A leading global supplier of zippers discovered PFAS, per- or polyfluoroalkyl substances, in the paint used on some of its products—an example of how difficult it is for companies to remove the toxic chemicals from products ahead of looming US bans.
Tokyo-based YKK Corp. alerted its customers to the PFAS on some waterproof zippers and other products in the first half of the year, although the discovery is only being reported publicly for the first time now. The company, which supplies zippers to major clothing brands, then spent months trying to eliminate the chemicals—linked to cancer and other health problems—from its supply chain.
“The paint containing PFAS came from multiple suppliers,” Chris Gleeson, vice president of YKK’s global marketing group, told Bloomberg Green. In response, the company consolidated where it buys paint; as of September, YKK had “transitioned to PFAS-compliant paint,” Gleeson added.
For companies using YKK products, the paint news was a setback. Swedish outdoor apparel and gear marker Fjällräven, for example, said in February that it aimed to eliminate the intentional use of PFAS in all products by the end of this year. YKK told Fjällräven about the problem in May, according to Philipp Kloeters, Fjällräven International AB’s global communications manager. Although the zipper-maker resolved the issue, it’s “too late” for Fjällräven to incorporate the new zippers into its spring and summer 2024 collection, he said. They will be used in next year’s fall and winter products, he added.
It’s unclear how many brands were affected by YKK’s PFAS-containing products. The company did not disclose its customers list, and several outdoor apparel brands that use YKK zippers, based on items Bloomberg Green recently saw in stores and online, either declined to say whether they were impacted or did not respond to requests for comment.
VF Corp., the owner of The North Face, didn’t confirm whether current products may be affected, but said in a statement that products manufactured for the fall 2024 season, including those with YKK trims, “will not contain PFAS chemistries.”
Patagonia Inc. would not say if its products were impacted either. “We have moved from the success we’ve had in eliminating PFAS from the obvious places—fabrics, laminates and coatings—and we are looking at addressing it in all the other places,” said Ted Manning, Patagonia’s head of outdoor sports. He added that eliminating PFAS from the company’s supply chain has involved recognizing the chemicals “can be in a lot of places; perhaps what we’re learning is it’s in most places.”
Eddie Bauer Inc., Columbia Sportswear Co., L.L.Bean Inc. and Lululemon Athletica Inc. did not respond to requests for comment about whether their zippers were found to contain PFAS.
The clock is ticking on use of PFAS in clothing and other products in the US, as bans on the chemicals start taking effect in coming years. Some prohibitions on PFAS in rugs and plastic packaging are already in place, with more coming soon. Laws on the books in California and New York ban the toxic chemicals in most apparel starting in 2025, while both Minnesota and Maine have outlawed the chemicals in nearly all products with bans starting by the early 2030s. Once in effect, the bans will likely force companies to pull products containing PFAS from store shelves and may subject violators to penalties.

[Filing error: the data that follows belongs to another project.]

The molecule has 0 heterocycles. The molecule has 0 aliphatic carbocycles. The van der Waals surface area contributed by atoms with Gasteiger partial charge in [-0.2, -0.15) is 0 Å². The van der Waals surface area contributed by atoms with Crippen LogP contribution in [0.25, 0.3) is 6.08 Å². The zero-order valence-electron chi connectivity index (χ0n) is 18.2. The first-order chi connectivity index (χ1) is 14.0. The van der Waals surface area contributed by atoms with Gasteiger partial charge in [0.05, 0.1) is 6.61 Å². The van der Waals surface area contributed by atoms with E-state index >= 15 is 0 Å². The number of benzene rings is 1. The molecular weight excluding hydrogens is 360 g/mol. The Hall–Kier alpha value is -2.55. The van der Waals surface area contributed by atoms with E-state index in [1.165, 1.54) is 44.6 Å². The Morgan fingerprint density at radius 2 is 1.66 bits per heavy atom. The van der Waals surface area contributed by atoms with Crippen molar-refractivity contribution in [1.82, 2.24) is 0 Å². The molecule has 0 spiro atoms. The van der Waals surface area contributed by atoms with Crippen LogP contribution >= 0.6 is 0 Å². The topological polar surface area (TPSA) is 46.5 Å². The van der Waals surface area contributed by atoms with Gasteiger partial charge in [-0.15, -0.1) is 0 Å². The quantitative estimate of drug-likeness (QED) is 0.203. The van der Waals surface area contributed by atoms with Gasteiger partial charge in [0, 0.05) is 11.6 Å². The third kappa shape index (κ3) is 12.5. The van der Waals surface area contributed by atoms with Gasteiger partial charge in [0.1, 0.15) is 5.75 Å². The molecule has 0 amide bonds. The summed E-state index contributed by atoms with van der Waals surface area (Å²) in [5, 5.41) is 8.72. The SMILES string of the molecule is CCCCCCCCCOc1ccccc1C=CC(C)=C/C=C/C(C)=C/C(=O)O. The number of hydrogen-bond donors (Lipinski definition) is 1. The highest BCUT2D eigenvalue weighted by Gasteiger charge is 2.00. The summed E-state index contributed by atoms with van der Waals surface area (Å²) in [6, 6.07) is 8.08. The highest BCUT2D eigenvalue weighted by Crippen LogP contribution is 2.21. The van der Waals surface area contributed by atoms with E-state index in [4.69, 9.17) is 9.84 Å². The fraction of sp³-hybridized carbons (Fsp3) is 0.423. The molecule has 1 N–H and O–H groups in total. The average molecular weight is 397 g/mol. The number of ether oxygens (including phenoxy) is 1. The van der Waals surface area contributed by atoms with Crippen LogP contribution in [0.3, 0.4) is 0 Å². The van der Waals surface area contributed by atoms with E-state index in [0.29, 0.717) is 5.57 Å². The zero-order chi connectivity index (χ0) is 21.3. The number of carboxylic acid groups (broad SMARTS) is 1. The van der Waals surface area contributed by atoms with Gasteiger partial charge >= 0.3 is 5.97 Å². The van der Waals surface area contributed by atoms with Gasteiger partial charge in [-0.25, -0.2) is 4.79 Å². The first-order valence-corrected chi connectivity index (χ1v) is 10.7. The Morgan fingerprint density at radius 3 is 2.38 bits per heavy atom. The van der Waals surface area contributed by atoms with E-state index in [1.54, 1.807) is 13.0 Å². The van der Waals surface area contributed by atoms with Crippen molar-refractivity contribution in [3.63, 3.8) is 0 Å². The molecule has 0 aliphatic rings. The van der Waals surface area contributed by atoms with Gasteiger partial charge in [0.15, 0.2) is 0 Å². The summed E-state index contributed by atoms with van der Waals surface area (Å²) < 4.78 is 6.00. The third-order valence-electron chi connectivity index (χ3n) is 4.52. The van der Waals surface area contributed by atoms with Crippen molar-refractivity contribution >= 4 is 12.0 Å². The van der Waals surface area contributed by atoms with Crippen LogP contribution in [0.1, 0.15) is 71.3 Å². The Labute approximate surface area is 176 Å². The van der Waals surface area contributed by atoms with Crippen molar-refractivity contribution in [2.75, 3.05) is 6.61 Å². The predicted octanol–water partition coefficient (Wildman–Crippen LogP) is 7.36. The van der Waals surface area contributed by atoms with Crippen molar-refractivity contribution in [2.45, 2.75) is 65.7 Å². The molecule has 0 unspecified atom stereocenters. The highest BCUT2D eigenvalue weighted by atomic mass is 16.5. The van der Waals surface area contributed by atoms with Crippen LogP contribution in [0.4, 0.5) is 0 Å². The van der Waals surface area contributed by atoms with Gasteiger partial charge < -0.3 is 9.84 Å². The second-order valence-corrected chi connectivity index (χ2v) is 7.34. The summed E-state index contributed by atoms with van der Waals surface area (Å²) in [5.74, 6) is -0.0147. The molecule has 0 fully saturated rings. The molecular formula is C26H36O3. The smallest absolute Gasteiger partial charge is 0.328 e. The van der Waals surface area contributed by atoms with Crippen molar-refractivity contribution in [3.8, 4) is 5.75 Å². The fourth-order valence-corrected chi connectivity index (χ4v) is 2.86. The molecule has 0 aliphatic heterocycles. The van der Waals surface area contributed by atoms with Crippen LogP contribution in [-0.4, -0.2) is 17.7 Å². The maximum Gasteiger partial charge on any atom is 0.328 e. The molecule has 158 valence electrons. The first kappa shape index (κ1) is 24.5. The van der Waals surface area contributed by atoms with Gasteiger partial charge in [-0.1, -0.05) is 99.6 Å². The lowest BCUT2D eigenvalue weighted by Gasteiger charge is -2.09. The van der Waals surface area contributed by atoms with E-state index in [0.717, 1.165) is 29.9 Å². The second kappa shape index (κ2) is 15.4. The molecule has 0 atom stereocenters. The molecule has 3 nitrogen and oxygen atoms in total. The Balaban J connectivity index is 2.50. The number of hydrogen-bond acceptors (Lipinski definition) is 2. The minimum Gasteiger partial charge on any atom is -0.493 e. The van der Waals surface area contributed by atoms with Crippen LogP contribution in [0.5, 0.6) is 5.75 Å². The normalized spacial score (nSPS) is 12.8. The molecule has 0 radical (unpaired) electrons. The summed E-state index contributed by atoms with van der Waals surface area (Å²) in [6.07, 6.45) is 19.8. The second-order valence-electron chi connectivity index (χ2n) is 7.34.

Ahead of those deadlines, companies have been conducting internal testing, adjusting their supply chains and developing new PFAS-free materials.
Industries from fashion to defense contracting to plastic packaging have long relied on PFAS chemicals to make their products more resilient. “Within the apparel industry, PFAS has been used to make garments water- and flame-resistant,” Gleeson explained. “Additionally, some enamel coatings/paints used on hard trim components, such as zippers, can contain PFAS to increase durability.”
But as PFAS use proliferated, so did studies showing how dangerous they can be to human health and the environment. One scientific panel studied thousands of people living near a DuPont Teflon plant in West Virginia starting in 2005. In a series of published studies, the panel identified a “probable link” between PFOA, or perfluorooctanoic acid—a PFAS chemical used to make Teflon—and various health conditions including kidney cancer, testicular cancer, high cholesterol, thyroid disease and pregnancy-induced hypertension. There’s now a growing regulatory backlash against PFOA and the entire family of PFAS chemicals.
Discoveries of PFAS in unexpected places are likely to continue in coming months and years. That’s in part because under California’s upcoming ban, only trace levels of PFAS are allowed; such low levels can only be confirmed using a special “total organic fluorine” test. While the test has been used on food packaging for a few years, California’s looming regulatory limit on PFAS means its use on clothing and related components is growing.
“The industry must accept that there will be setbacks and revelations like the latest findings,” Fjällräven’s Kloeters said. “The industry will need to work together to get rid of these harmful chemicals.”